3 Month Crocheting

Data Visualization

Design Research Maps

Data Visualization

About the Author

Henry Jones is a web developer, designer, and entrepreneur with over 14 years of experience. He is the founder of WDL and ThemeTrust.

54 Comments

  1. tutorialslounge
    August 12, 2009

    really creative and such a great idea for performance graphing.

    Reply
  2. indigo
    August 12, 2009

    Awesome collection

    Reply
    • Finn Fitzsimons
      June 2, 2011

      Have you seen numberpicture.com? Its a site that visualizes data into static images – but the way it visualizes it (ie the shape and form of the charts can be created by users of the site) and then these can be used for free by others. It makes the data look so pretty I find! Pure awesomeness…

      Reply
  3. Tocki
    August 12, 2009

    nice collection! But the first two links seem to be broken.

    Reply
  4. Jeff Johnson
    August 12, 2009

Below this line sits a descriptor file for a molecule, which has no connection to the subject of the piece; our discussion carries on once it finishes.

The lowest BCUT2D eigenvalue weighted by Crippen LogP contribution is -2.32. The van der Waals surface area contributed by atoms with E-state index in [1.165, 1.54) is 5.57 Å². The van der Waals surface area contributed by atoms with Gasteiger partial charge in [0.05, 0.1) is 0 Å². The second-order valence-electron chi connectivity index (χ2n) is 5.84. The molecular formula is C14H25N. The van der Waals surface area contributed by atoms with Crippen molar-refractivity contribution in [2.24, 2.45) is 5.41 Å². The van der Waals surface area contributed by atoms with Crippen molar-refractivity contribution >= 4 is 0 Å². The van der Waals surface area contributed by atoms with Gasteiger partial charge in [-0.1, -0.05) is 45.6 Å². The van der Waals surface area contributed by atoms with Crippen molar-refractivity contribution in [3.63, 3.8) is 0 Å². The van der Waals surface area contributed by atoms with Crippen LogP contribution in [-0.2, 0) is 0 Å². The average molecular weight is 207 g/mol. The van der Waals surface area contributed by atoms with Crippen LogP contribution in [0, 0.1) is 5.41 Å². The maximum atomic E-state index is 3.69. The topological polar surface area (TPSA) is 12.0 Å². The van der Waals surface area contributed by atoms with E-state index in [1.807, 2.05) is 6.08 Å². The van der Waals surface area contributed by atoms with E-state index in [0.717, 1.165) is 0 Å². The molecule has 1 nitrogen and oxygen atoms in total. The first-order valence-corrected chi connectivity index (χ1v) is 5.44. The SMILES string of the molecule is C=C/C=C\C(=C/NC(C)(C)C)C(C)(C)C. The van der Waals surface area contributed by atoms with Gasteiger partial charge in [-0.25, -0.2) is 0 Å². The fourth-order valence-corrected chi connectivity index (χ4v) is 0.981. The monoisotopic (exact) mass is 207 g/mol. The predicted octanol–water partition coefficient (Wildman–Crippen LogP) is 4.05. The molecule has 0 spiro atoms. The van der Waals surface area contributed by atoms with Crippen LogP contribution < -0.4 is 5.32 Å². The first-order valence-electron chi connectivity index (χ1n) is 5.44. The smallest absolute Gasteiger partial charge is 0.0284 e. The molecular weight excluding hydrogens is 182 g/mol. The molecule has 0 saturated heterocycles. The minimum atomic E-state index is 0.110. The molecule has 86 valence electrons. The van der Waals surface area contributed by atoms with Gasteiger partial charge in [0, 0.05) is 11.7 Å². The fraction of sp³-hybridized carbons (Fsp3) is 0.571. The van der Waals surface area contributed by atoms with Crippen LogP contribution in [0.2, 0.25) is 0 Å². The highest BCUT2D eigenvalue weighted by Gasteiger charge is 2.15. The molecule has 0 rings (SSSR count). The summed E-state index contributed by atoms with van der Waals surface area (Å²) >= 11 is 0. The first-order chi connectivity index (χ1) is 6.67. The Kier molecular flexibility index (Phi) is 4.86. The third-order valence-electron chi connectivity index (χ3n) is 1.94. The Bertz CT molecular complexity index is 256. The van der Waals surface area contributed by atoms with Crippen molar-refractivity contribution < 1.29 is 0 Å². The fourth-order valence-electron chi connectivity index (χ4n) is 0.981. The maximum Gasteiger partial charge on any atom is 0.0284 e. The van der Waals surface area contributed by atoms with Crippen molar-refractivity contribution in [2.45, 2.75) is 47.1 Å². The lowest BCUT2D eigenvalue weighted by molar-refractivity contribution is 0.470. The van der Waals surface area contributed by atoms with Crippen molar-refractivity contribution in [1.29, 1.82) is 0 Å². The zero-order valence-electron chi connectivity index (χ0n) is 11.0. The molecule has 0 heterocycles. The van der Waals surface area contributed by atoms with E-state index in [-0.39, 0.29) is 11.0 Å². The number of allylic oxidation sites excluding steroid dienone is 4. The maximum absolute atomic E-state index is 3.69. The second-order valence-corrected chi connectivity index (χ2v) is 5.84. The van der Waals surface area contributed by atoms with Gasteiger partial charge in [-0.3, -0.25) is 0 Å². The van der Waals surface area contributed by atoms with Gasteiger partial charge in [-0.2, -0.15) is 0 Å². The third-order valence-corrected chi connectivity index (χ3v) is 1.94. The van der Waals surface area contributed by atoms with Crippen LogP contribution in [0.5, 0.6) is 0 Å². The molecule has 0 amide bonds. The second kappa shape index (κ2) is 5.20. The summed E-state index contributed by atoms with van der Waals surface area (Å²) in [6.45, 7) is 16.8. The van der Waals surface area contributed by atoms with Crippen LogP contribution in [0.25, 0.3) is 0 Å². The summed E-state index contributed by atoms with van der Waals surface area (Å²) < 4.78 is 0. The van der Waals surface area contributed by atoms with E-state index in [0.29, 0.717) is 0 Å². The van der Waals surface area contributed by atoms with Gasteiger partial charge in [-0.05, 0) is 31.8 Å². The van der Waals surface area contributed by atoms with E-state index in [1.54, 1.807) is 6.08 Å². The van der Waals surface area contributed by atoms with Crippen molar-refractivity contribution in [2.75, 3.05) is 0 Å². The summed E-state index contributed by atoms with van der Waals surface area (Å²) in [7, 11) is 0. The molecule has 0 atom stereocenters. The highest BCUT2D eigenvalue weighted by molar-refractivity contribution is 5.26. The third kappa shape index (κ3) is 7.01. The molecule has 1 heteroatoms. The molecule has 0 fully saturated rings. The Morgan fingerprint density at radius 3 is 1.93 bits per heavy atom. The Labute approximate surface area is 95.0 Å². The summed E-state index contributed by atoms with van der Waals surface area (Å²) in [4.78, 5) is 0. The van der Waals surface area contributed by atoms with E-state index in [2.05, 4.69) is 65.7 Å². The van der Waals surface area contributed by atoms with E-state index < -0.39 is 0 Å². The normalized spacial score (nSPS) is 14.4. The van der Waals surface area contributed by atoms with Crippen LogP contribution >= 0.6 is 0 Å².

These are, to be sure, visually stunning examples of data visualization. But I’m not sure that they are stunning examples of _effective_ visualization. I really have no idea what knowledge these images convey. Good visualization, as I try to practice it, transforms raw data into conclusions. In many of these cases, the visualization not only turns data into confusion, it obscures the data itself. Perhaps it is just that the context is missing, but even there one must remember that readers will often skip over the copy to look at the pictures, so you can’t count on context to make sense out of an image.

    Reply
  5. Sarah
    August 12, 2009

    Very cool from a distance, like a Kandinsky painting… but like Jeff, I would not dare try to understand them.

    Reply
  6. Brian Swichkow
    August 12, 2009